Lawrence Kohlberg’s theory of moral development is an expansion of Jean Piaget’s interest in identifying the particularities of ethical evolution. The book The Moral Judgement of the Child summarizes Piaget’s research in rule understanding and social norms revealed through the collective game governed by rules and the analysis of stories made by children regarding “bad deeds”, such as stealing or lying. According to Kohlberg, the ontogenesis of morality has a hierarchical structure with two dimensions: levels and stages.
Sigmund Freud is regarded as the father of psychodynamic theories, the founder of psychoanalysis and the creator of psychosexual stages theory of human development.
Regardless of the acceptance or disapproval of his ideas about human development, his influence over psychology was enormous. During a puritan era he managed to construct a theory of unconscious motivation, of human sexuality and instinctual aggression.
Erikson was a stage theorist who took Freud’s controversial theory of psychosexual development and modified it as a psychosocial theory, as he rejected the central importance of the sexual drive in favour of the progressive emergence of identity. Like Freud and many others, Erik Erikson maintained that personality develops in a predetermined order, and builds upon each previous stage. This is called the epigenetic principle.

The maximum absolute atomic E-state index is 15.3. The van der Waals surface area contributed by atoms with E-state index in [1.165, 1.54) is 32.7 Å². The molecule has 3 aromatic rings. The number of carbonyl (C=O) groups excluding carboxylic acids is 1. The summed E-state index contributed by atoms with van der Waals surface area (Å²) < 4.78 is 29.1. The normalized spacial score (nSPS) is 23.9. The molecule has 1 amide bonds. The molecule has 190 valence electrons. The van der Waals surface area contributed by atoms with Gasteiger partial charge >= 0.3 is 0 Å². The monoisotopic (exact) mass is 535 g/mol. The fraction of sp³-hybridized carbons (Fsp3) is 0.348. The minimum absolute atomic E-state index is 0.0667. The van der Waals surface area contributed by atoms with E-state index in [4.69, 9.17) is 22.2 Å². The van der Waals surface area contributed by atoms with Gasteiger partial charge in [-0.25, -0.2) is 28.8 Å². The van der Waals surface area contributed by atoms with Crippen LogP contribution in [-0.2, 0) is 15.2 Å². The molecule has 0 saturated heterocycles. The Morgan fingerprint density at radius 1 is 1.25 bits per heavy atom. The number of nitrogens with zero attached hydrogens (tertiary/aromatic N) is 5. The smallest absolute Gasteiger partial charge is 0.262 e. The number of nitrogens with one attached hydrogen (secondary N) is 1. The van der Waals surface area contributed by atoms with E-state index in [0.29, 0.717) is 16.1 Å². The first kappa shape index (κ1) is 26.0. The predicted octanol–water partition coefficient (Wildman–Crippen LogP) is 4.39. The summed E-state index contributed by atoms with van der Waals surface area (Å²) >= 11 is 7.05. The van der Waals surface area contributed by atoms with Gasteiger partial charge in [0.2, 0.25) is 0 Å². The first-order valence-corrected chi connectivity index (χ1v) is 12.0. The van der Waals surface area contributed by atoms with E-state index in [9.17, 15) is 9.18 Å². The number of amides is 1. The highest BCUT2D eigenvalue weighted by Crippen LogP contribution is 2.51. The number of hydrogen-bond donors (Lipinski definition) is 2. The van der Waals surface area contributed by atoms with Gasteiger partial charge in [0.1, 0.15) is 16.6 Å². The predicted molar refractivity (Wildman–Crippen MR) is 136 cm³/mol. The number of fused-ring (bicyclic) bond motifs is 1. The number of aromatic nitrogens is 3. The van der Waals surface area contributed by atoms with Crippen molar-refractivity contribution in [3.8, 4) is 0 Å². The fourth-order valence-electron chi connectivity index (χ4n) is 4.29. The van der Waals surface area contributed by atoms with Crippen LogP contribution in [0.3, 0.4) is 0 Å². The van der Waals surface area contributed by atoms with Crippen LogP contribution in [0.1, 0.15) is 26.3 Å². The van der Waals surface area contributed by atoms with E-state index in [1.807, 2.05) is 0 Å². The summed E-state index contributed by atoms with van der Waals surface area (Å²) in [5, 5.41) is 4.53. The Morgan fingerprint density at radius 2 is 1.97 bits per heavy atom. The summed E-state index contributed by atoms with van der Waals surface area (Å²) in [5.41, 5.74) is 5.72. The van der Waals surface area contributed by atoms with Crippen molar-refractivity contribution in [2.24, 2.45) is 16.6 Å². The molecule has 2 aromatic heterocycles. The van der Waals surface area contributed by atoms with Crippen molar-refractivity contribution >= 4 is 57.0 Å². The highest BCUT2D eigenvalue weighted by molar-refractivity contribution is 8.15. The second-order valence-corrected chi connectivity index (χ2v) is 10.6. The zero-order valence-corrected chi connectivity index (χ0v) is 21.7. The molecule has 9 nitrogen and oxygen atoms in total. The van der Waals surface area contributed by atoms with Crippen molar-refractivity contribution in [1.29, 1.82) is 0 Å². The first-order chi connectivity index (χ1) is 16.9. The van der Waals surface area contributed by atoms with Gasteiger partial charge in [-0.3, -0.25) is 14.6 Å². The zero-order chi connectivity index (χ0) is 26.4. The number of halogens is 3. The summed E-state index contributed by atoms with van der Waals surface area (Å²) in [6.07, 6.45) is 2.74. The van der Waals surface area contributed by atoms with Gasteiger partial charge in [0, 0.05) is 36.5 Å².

The American psychologist Jerome S. Bruner, strongly influenced by the work of Russian psychologist Lev Vygostky, further developed and applied his ideas in the field of education. Bruner declared that Vygotsky has convinced him about the impossibility of understanding the concept of human development in any other way than as a process of assistance, of collaboration between child and adult, where the adult is taking up the role of a sociocultural mediator. Due to its distinct features, we consider the theory to be a sociocultural constructivist one.
Jean Piaget’s theory of cognitive development (1935) explains how a child constructs a mental model of the world. He disagreed with the idea that intelligence was a fixed trait, and regarded cognitive development as a process which occurs due to biological maturation and interaction with the environment.
Jean Piaget’s take on learning, viewed as a modification in the state of knowledge, coherently integrates itself in the group of piagetian research on the subject of intelligence development.